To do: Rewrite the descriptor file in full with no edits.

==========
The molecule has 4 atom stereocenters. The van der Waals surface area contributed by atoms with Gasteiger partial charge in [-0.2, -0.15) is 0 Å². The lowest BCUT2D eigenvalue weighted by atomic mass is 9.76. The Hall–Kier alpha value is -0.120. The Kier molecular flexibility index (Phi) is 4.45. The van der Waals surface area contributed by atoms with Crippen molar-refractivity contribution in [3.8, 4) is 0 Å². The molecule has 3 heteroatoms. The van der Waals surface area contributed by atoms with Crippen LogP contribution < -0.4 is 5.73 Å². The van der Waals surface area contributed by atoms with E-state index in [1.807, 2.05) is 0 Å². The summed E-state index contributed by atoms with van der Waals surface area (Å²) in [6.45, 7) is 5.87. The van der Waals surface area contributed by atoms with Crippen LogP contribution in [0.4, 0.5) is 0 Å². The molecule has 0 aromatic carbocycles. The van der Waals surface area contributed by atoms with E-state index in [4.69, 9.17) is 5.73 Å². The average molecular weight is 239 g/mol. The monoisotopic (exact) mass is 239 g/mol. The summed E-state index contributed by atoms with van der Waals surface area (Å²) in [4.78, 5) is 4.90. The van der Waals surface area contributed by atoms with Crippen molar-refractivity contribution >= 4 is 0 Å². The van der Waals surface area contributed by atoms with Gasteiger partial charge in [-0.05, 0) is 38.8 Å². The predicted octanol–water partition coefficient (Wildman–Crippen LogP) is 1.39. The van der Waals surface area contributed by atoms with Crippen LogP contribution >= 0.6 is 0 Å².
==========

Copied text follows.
The molecule has 4 atom stereocenters. The van der Waals surface area contributed by atoms with Gasteiger partial charge in [-0.2, -0.15) is 0 Å². The lowest BCUT2D eigenvalue weighted by atomic mass is 9.76. The Hall–Kier alpha value is -0.120. The Kier molecular flexibility index (Phi) is 4.45. The van der Waals surface area contributed by atoms with Crippen molar-refractivity contribution in [3.8, 4) is 0 Å². The molecule has 3 heteroatoms. The van der Waals surface area contributed by atoms with Crippen LogP contribution < -0.4 is 5.73 Å². The van der Waals surface area contributed by atoms with E-state index in [1.807, 2.05) is 0 Å². The summed E-state index contributed by atoms with van der Waals surface area (Å²) in [6.45, 7) is 5.87. The van der Waals surface area contributed by atoms with Crippen LogP contribution in [0.4, 0.5) is 0 Å². The molecule has 0 aromatic carbocycles. The van der Waals surface area contributed by atoms with E-state index in [4.69, 9.17) is 5.73 Å². The average molecular weight is 239 g/mol. The monoisotopic (exact) mass is 239 g/mol. The summed E-state index contributed by atoms with van der Waals surface area (Å²) in [4.78, 5) is 4.90. The van der Waals surface area contributed by atoms with Crippen molar-refractivity contribution >= 4 is 0 Å². The van der Waals surface area contributed by atoms with Gasteiger partial charge in [-0.05, 0) is 38.8 Å². The predicted octanol–water partition coefficient (Wildman–Crippen LogP) is 1.39. The van der Waals surface area contributed by atoms with Crippen LogP contribution >= 0.6 is 0 Å².